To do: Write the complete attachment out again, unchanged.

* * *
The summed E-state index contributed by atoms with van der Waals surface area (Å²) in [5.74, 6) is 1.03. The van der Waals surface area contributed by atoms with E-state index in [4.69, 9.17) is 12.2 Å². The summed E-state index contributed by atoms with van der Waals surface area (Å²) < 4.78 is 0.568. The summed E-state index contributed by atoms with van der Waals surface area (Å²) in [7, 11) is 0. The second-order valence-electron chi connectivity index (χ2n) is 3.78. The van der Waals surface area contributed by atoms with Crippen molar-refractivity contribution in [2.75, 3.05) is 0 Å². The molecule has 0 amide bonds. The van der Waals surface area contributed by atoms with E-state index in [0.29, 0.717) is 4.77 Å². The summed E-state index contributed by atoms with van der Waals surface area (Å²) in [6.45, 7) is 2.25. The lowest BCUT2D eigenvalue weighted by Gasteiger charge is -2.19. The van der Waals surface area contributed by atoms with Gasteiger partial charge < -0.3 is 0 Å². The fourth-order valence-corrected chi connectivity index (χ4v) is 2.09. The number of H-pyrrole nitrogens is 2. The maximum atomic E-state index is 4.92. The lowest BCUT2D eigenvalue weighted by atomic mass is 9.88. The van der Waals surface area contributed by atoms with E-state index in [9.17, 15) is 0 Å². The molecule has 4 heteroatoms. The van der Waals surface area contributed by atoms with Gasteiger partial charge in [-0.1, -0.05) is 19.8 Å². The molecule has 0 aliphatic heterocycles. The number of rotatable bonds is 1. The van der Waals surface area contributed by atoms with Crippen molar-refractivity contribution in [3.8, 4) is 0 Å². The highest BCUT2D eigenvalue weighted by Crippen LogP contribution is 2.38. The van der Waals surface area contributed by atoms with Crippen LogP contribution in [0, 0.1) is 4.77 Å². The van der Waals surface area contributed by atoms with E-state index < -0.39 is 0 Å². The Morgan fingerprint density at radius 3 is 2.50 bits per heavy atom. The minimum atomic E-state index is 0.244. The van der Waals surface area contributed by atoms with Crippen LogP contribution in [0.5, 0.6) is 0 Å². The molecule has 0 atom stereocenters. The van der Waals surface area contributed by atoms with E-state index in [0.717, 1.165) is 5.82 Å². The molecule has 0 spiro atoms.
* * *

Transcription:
The summed E-state index contributed by atoms with van der Waals surface area (Å²) in [5.74, 6) is 1.03. The van der Waals surface area contributed by atoms with E-state index in [4.69, 9.17) is 12.2 Å². The summed E-state index contributed by atoms with van der Waals surface area (Å²) < 4.78 is 0.568. The summed E-state index contributed by atoms with van der Waals surface area (Å²) in [7, 11) is 0. The second-order valence-electron chi connectivity index (χ2n) is 3.78. The van der Waals surface area contributed by atoms with Crippen molar-refractivity contribution in [2.75, 3.05) is 0 Å². The molecule has 0 amide bonds. The van der Waals surface area contributed by atoms with E-state index in [0.29, 0.717) is 4.77 Å². The summed E-state index contributed by atoms with van der Waals surface area (Å²) in [6.45, 7) is 2.25. The lowest BCUT2D eigenvalue weighted by Gasteiger charge is -2.19. The van der Waals surface area contributed by atoms with Gasteiger partial charge < -0.3 is 0 Å². The fourth-order valence-corrected chi connectivity index (χ4v) is 2.09. The number of H-pyrrole nitrogens is 2. The maximum atomic E-state index is 4.92. The lowest BCUT2D eigenvalue weighted by atomic mass is 9.88. The van der Waals surface area contributed by atoms with E-state index in [9.17, 15) is 0 Å². The molecule has 4 heteroatoms. The van der Waals surface area contributed by atoms with Gasteiger partial charge in [-0.1, -0.05) is 19.8 Å². The molecule has 0 aliphatic heterocycles. The number of rotatable bonds is 1. The van der Waals surface area contributed by atoms with Crippen molar-refractivity contribution in [3.8, 4) is 0 Å². The highest BCUT2D eigenvalue weighted by Crippen LogP contribution is 2.38. The van der Waals surface area contributed by atoms with Crippen LogP contribution in [0, 0.1) is 4.77 Å². The van der Waals surface area contributed by atoms with E-state index < -0.39 is 0 Å². The Morgan fingerprint density at radius 3 is 2.50 bits per heavy atom. The minimum atomic E-state index is 0.244. The van der Waals surface area contributed by atoms with Crippen LogP contribution in [0.5, 0.6) is 0 Å². The molecule has 0 atom stereocenters. The van der Waals surface area contributed by atoms with E-state index in [0.717, 1.165) is 5.82 Å². The molecule has 0 spiro atoms.